• May 19, 2017

Debra Valles, Josefa Hartnett Injured in Alpine, TX, Accident

Alpine, TX -- May 18, 2017, Debra Valles and Josefa Hartnett were injured following an accident where they were struck by a pickup.

Authorities from the Alpine Police Deprtment received the call at around 11:40 a.m. to come to the intersection of East Holland Avenue and North 4th Street.

According to preliminary details, 43-year-old Valles and 65-year-old Hartnett had just left B's Day Spa and were crossing the street to get to their nearby vehicle. As they did so, a pickup driver failed to see them crossing and crashed into them.

Both women sustained injuries that were said to be non-life-threatening. They were transported to hospitals for treatment, one via helicopter.

Police indicated that the pickup driver was not paying attention to the roadway, but also that the women were crossing in an unprotected area. No charges or citations have been filed at this time.

Map of the Area

Commentary

Reports I've read on this accident indicate that police have put all three people partially at fault--the driver, Ms. Valles, and Ms. Hartnett. If reports are accurate, this could very well be the case. When accidents like this happen, our firm often gets calls asking about how a case with these details might work out. Situations like these can be very complex when trying to determine who is liable for the damages resulting from the accident. Ultimately, it all comes down to what the proximate cause of the accident is determined to be.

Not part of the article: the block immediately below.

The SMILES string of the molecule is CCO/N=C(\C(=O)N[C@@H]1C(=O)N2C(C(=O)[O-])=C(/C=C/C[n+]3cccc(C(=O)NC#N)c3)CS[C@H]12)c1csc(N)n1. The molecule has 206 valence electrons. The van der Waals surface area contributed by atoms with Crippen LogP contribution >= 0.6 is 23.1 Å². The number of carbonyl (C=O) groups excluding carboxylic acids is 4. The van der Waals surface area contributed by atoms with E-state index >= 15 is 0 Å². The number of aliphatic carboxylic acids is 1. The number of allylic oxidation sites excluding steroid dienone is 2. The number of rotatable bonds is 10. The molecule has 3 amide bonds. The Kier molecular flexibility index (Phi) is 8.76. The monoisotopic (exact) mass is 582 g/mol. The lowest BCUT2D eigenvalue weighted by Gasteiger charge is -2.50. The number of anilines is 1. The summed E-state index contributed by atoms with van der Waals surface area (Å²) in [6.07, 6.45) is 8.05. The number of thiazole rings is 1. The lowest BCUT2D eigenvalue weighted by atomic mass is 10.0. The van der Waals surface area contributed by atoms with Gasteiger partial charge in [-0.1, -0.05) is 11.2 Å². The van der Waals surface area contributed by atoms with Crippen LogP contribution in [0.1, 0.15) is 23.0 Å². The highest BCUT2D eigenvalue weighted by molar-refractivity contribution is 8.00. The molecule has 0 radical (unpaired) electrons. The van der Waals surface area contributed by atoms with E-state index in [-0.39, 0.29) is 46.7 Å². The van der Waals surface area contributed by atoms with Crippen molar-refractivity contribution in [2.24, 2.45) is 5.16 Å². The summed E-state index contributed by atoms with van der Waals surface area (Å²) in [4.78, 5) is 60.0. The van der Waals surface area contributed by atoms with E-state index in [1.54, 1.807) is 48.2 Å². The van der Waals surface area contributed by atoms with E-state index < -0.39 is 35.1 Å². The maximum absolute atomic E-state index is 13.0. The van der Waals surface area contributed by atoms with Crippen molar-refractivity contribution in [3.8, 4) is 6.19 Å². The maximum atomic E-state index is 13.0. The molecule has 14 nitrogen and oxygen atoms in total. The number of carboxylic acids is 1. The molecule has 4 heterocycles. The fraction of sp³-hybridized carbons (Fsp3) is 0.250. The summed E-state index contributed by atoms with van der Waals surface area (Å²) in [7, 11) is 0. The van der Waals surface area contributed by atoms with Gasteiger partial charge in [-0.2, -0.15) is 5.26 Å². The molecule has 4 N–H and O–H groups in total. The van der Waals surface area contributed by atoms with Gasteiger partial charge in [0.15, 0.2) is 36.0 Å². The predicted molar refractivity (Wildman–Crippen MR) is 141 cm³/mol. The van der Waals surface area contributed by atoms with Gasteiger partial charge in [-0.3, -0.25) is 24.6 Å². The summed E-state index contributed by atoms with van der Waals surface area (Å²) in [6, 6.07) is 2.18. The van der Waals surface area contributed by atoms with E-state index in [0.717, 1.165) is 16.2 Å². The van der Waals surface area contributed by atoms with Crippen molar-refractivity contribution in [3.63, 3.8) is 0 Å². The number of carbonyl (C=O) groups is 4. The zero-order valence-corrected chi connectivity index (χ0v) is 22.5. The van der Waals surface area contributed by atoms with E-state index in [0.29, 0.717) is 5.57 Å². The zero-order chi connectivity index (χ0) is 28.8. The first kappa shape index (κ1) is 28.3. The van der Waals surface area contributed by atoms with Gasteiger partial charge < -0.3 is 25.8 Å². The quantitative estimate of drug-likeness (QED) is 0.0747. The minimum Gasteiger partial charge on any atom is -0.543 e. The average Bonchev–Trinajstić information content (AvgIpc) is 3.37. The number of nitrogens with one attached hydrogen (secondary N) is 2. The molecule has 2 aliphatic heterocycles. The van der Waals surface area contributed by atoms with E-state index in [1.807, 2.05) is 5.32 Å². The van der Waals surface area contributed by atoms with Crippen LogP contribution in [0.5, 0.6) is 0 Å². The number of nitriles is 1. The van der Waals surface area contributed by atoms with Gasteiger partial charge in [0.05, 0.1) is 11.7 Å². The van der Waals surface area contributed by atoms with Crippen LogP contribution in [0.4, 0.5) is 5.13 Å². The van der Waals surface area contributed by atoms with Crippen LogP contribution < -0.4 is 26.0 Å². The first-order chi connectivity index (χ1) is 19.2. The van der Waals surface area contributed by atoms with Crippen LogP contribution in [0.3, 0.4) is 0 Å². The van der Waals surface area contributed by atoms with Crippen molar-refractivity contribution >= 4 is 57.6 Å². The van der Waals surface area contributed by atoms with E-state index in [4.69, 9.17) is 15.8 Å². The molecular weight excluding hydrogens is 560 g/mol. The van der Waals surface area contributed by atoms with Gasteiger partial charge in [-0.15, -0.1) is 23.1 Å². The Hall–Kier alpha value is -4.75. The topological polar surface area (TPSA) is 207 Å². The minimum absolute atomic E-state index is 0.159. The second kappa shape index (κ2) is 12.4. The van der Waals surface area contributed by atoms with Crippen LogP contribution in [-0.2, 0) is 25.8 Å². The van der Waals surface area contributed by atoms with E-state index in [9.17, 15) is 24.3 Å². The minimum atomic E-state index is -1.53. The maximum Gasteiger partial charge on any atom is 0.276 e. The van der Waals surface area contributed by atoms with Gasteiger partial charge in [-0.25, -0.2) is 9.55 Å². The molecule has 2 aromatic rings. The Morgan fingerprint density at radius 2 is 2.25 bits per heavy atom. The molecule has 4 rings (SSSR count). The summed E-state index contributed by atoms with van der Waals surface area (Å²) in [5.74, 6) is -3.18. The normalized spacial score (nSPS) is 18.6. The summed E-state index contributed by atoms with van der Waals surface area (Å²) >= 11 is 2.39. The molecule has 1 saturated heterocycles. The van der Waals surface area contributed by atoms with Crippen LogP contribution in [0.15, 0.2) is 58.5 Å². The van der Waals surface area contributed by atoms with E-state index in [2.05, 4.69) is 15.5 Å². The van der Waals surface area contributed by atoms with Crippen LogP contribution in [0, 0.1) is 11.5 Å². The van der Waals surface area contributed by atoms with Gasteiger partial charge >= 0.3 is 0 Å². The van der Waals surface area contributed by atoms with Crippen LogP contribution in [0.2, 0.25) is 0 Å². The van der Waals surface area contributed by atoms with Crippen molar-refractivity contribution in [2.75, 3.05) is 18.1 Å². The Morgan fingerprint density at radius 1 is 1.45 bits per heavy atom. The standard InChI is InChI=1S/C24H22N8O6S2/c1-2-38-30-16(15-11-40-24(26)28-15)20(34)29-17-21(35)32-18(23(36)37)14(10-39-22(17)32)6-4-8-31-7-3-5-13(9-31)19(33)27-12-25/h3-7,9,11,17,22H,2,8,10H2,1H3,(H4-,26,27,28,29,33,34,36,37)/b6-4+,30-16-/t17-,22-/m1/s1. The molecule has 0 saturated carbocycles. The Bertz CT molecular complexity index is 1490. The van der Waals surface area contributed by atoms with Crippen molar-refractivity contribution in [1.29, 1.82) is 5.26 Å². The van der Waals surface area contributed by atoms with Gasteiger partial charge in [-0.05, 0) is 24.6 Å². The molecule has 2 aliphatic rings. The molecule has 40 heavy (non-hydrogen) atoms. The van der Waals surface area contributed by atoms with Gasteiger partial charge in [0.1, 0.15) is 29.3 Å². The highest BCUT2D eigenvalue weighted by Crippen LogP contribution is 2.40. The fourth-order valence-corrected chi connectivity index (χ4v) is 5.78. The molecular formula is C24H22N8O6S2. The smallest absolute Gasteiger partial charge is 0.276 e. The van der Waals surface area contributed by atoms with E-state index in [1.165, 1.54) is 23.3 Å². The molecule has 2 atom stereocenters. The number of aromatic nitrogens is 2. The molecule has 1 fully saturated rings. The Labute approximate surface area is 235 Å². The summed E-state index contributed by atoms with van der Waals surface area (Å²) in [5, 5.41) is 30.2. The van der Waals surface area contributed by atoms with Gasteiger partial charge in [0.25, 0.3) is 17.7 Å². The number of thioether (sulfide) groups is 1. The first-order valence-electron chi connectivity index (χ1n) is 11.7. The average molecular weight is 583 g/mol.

Let's say, for example, that two cars are driving along the road, one in front of the other. The front vehicle hits its brakes, and the rear vehicle is driving too fast to stop in time and crashes into the back of the other vehicle. The front vehicle driver files a claim against the rear vehicle driver, and the case goes to a civil trial. In the process of that trial, it's determined that the defendant (the rear-vehicle driver) was speeding at the time. However, it is also determined that the plaintiff (the front vehicle driver) did not have working brake lights despite several warnings from authorities.

Now in this case, the jury is asked to determine what the proximate cause of the damages is--in other words, whose actions were most responsible for the damages. Was it the defendant's speeding, or the plaintiff's lack of brake lights? Each side's legal team gives their evidence and arguments to try and make their case. In Texas, if the jury determines that the defendant is at least 50% at fault for the accident, then they are responsible for 50% of the awarded damages. However, if the plaintiff is found to be mostly to blame for the accident (i.e. 51% at fault), then the defendant is off the hook and the plaintiff's claim is essentially void.

Like I said, when everyone involved in an accident shares the blame, it is up to the evidence that is gathered and presented by each person's legal representation to convincing the necessary parties that their client was not the proximate cause of the accident. In other words, whoever has the most experienced attorney and the well-presented case is more likely to win.

--Grossman Law Offices

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